July 31, 1989
IN RE ESTATE OF ROBERT WALDER THOMPSON, A DISABLED PERSON
APPELLATE COURT OF ILLINOIS, FIRST DISTRICT, FIRST DIVISION
(Robert Walder Thompson, Petitioner-Appellant, v.
MARSHALL PATNER et al., Respondents-Appellees)
542 N.E.2d 949, 186 Ill. App. 3d 874, 134 Ill. Dec. 603 1989.IL.1180
Appeal from the Circuit Court of Cook County; the Hon. Richard E. Dowdle, Judge, presiding.
JUSTICE BUCKLEY delivered the opinion of the court. CAMPBELL and O'CONNOR, JJ., concur.
DECISION OF THE COURT DELIVERED BY THE HONORABLE JUDGE BUCKLEY
In this consolidated appeal, Dr. Robert Walder Thompson (petitioner), a disabled person, appeals from three orders entered by the probate court on matters relating to his estate. The petitioner's family, Lee Thompson and his six children (respondent family), responds to petitioner's appeal of the February 24, 1988, order denying a petition to restore competency over petitioner's estate and awarding attorney fees, as well as the March 23, 1988, order denying petitioner's motion for leave to appeal and retain counsel. *fn1 The guardian of the estate, the Northern Trust Company (respondent Northern Trust), responds to petitioner's appeal of the May 24, 1988, order forbidding petitioner to purchase or drive an automobile because of his disability as to his estate. Petitioner raises the following issues on appeal: (1) whether the circuit court erred in holding that he was not entitled to an appeal; (2) whether the circuit court erred in not permitting him to retain counsel for appeal; (3) whether the circuit court was justified in awarding attorney fees to an attorney not representing the guardian of the estate; (4) whether the circuit court's denial of the restoration petition as to his estate was against the manifest weight of the evidence; and (5) whether the circuit court erred in revoking his driving privileges. For the reasons set forth below, we affirm in part, reverse in part and remand.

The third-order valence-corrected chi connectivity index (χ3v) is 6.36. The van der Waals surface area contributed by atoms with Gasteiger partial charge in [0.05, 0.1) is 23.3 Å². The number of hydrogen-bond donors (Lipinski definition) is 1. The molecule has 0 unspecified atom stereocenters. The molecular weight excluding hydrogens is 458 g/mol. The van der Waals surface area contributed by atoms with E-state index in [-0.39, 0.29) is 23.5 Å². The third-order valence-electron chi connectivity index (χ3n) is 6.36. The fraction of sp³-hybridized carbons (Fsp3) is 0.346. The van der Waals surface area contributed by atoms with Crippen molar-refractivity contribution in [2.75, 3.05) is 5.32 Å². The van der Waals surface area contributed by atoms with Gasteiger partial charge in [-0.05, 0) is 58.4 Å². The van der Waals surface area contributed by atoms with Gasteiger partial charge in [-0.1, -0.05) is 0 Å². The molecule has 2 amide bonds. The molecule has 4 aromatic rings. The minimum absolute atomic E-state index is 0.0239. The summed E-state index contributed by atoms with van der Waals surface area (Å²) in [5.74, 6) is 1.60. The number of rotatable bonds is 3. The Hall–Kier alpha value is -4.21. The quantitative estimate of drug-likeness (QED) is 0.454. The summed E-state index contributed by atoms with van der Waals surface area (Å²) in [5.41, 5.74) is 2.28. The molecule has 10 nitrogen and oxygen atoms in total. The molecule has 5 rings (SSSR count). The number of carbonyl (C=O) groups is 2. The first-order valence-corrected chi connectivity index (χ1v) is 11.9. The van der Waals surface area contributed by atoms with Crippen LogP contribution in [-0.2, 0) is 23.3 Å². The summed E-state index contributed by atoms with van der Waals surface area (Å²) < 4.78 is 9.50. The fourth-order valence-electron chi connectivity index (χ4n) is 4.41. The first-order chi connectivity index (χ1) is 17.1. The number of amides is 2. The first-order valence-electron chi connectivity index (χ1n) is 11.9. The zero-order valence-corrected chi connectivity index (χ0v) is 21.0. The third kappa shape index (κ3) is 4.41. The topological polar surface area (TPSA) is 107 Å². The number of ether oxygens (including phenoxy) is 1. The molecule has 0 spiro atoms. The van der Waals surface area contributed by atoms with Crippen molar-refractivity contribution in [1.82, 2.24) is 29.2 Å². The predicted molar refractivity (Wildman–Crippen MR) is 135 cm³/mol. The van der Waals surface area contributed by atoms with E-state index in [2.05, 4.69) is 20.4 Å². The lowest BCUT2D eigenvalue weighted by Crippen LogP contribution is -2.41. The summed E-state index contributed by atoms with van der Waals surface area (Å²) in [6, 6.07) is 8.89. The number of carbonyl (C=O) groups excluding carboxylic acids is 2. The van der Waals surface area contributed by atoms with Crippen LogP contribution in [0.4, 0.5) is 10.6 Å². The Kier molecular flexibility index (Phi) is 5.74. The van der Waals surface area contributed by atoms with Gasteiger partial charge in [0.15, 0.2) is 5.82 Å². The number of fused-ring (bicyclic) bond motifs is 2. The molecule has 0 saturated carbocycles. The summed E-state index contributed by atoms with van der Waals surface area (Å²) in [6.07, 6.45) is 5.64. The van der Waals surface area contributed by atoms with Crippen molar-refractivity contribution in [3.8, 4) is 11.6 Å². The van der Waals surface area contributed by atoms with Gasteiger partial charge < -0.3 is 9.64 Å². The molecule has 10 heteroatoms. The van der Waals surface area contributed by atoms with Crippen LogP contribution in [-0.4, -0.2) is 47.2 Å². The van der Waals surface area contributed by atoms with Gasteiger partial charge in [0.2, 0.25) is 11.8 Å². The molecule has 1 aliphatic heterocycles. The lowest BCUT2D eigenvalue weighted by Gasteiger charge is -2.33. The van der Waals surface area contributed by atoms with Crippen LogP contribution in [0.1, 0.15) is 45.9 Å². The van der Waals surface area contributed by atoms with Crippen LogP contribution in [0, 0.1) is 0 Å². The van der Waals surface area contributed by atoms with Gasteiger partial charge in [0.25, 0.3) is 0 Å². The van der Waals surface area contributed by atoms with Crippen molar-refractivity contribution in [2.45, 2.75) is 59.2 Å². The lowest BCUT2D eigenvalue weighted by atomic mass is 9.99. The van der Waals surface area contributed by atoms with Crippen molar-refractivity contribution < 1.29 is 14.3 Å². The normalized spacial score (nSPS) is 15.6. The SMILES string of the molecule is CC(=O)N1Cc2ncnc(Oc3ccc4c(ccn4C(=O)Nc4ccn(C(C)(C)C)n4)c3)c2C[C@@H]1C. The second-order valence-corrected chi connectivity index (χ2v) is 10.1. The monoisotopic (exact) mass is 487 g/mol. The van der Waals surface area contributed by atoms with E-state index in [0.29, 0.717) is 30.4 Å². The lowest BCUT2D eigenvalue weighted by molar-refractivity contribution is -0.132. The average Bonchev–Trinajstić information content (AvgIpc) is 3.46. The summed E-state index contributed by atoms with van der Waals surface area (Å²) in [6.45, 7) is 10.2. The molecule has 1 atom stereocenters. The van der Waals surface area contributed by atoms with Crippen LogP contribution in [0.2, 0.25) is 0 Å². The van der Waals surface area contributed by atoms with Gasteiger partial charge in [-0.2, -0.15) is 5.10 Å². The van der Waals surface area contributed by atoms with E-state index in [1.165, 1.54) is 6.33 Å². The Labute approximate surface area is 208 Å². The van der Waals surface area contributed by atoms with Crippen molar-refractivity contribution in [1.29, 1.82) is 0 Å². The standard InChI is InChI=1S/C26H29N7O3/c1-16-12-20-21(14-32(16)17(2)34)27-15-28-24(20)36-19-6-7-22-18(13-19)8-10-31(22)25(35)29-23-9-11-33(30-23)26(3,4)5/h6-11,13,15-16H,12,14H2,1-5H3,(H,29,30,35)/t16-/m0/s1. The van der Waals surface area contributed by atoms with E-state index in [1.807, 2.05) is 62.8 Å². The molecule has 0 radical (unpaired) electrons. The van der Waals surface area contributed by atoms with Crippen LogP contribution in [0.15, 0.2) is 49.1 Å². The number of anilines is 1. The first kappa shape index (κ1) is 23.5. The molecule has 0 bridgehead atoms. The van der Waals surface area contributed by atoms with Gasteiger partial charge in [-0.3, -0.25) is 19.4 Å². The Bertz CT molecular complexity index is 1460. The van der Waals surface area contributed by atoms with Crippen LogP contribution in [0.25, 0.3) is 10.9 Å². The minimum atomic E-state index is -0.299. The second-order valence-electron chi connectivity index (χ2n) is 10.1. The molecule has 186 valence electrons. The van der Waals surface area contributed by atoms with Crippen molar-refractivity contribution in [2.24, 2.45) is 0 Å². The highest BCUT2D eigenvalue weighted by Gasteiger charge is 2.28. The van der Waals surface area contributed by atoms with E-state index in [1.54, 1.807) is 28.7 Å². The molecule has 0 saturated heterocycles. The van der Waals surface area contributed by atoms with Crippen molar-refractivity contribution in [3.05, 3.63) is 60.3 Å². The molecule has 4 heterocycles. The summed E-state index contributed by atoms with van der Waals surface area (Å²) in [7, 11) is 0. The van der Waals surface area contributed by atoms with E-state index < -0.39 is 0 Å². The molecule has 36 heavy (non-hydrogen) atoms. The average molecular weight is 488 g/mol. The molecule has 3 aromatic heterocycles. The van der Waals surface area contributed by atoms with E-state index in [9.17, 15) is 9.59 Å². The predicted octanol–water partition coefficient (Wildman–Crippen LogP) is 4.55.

Petitioner is a 69-year-old renowned physicist who possesses a Ph.D. from M.I.T. and whose work is displayed at the Smithsonian Institute. In the mid-1960's petitioner began suffering from alcohol addiction and was subsequently adjudicated a disabled adult in 1976 pursuant to sections 11a-1 through 11a-23 of the Probate Act of 1975 (the Act) (Ill. Rev. Stat. 1987, ch. 110 1/2, par. 1-1 et seq.). As a result of his disability, respondent Northern Trust was appointed guardian of the estate, and, in 1978, a conservator of his person, Maxine R. Bardach, was appointed.
On January 11, 1982, the circuit court fully restored petitioner to competency of his person and removed Bardach as guardian. Respondent Northern Trust, however, remained guardian over the estate. No petition for restoration of petitioner's estate was made at this time, but petitioner was granted financial privileges consisting of an allowance of discretionary funds. From an estate valued over $1.1 million, petitioner is currently managing approximately $60,000, the amount he has saved from his discretionary fund.
On December 29, 1983, petitioner filed a "Petition for Termination of Adjudication of Disability" over his estate. Before proceedings commenced on this petition, the circuit court entered an order on June 8, 1984, granting approval of petitioner's purchase of an automobile from his discretionary funds. The circuit court entered this order following petitioner's testimony that he would utilize the vehicle for convenience and regular attendance at "AA" meetings. After numerous psychiatric evaluations, hearings were held on the petition, commencing in May 1987, and ending in May 1988. Throughout the restoration proceedings, co-counsel Mark Epstein and Barry Feinberg *fn2 represented petitioner.